GenR invites you to join it on a new editorial direction for 2022. The plan is to co-produced short actionable guides to support and promote—Open Science communities, and Open Science values and culture.
Many Open Science communities have projects and services that need to connect to users—making guides is where GenR can best lend its editorial expertise to help researchers become ‘open researchers’.
GenR will create templates for its guides and publish its methods and tool chains for others to use—for example in adapting ‘book dashes’ from The Turing Way. The working principle for the publications will be—ASAP (As Short As Possible) and seeing guides as—a course of action that will give the best results in the fastest way possible. GenR will continue as a blog, with the guides being the focus of the blogging.
Changing the culture of science and focusing on the scientific benefits for society—is now a well-established anchoring for Open Science. With its proposed guides series, GenR looks to provide pathways for action based on research coming out of Open Science communities.
The Open Science values GenR looks to promote are perfectly summarized in the UNESCO Recommendation on Open Science (UNESCO 2021, 7), as—quality and integrity; collective benefit; equality and fairness; and, diversity and inclusion. The culture of Open Science is about adopting these values in such areas as collaboration, research assessment, people’s well-being, and delivering on equality and inclusion.
GenR is looking for people and communities to join us in our new direction. We also welcome interest for partnerships and funding of guides.
If you have an Open Science guide you think should be out there, get in touch.
See our discussion forum: https://github.com/Gen-R/organisation/discussions
How to help:
- Give feedback on our guide proposal on our discussion forum.
- Become a ‘guide’ reviewer
- Join the editorial and production team
- Suggest a guide
- Support a guide: In-kind, partner, or fund a guide
Supporting Open Science communities
Over three years GenR has brought together a community of Open Science experts with its blogging platform that now has a global readership of over 6,000 readers per month. The experience gained over these three years shows the importance of short practical guides for Open Science as a means of capacity building.
We see guides as being a tool by which fast moving Open Science research can be operationalized—as a course of action that will give the best results in the fastest way possible for other researchers to adopt a practice.
We will co-create guide dashes to produce short actionable pathways to promote these Open Science projects and communities. Blogs and discussion will surround the guides and we will use the GitHub based rapid publishing platforms ADA from the Open Science Lab at TIB. The choice of making guides is also importantly informed by the Open Science Lab’s research on book sprints and collaborative science—such as the FOSTER Open Science Handbook and rapid publishing for public health and COVID.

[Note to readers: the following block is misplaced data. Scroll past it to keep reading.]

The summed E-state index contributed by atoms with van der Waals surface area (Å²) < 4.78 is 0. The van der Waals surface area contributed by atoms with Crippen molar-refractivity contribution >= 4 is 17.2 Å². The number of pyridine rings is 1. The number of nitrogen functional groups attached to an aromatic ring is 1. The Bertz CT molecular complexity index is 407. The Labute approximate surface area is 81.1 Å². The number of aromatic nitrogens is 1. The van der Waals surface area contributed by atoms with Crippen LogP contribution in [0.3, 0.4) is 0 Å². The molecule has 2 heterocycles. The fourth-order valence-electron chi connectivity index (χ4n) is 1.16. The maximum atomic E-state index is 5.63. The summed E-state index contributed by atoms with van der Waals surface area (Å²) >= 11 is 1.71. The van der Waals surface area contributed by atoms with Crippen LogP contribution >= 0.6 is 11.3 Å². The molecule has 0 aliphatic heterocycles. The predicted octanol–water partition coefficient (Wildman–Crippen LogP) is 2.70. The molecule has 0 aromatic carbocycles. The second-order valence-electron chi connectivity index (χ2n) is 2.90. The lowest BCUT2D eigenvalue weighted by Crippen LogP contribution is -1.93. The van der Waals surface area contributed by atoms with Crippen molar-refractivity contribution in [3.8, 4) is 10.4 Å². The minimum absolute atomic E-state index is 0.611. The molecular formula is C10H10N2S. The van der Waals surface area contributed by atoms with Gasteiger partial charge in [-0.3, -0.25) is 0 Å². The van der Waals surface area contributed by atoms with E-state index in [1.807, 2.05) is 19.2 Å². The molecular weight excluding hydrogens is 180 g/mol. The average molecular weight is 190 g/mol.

Working together—it is communities of action that have continued to drive Open Science. GenR describes itself as a third decade Open Science project—which can be characterised as focused on the values and culture of Open Science to affect change in how science works and its connection with society. The first two decades of Open Science were more informed by the changes in digital technology. The first decade in the early 2000s put in place the foundations of Open Science and were focused on ‘increasing the societal impact of science’ based on the opportunities of the Net. In the following decade the priority was on ‘making the missing infrastructure’. All three elements—values, societal impact, and infrastructure—are vital and have undoubtedly continued to help improve science.
And although Open Science as a movement continues to meet with resistance, it is hard to think of another area of society so willing to systematically transform itself. It is in this context that GenR recognizes that providing practical and actionable guides for implementing Open Science values—such as ‘collective benefit’ by using the UN Sustainable Development Goals (SDGs) to align research to societal needs—to be as important as Open Access, or the FAIR Data Principles.
- GenR has setup a community forum on GitHub to discuss the plans.
- Over the end of 2021 GenR will refine its guide creation methods and create a manual for its guide creation. Example methods to incorporate are the Diátaxis Framework.
- Two example guides will be created before the end of 2021:
- 1. Software Citation for Citizen Science Projects.
- 2. Creating Citizen Science Readers using CEVOpen (Text Data Mining).
- GenR has a publishing platform ADA that uses GitHub and a number of connected technologies such as Fidus Writer, Vivliostyle, GitHub Pages, Zenodo, etc—an example publication can be seen here ‘The Open Science Guide of Guides’. DOI: 10.5281/zenodo.4740163
- GenR also has an existing guides collection for reference here on Zotero.
DOI: Worthington, Simon. “GenR and Co-Producing Guides for Open Science Communities.” Generation Research, 2021. https://doi.org/10.25815/A9C1-KB80.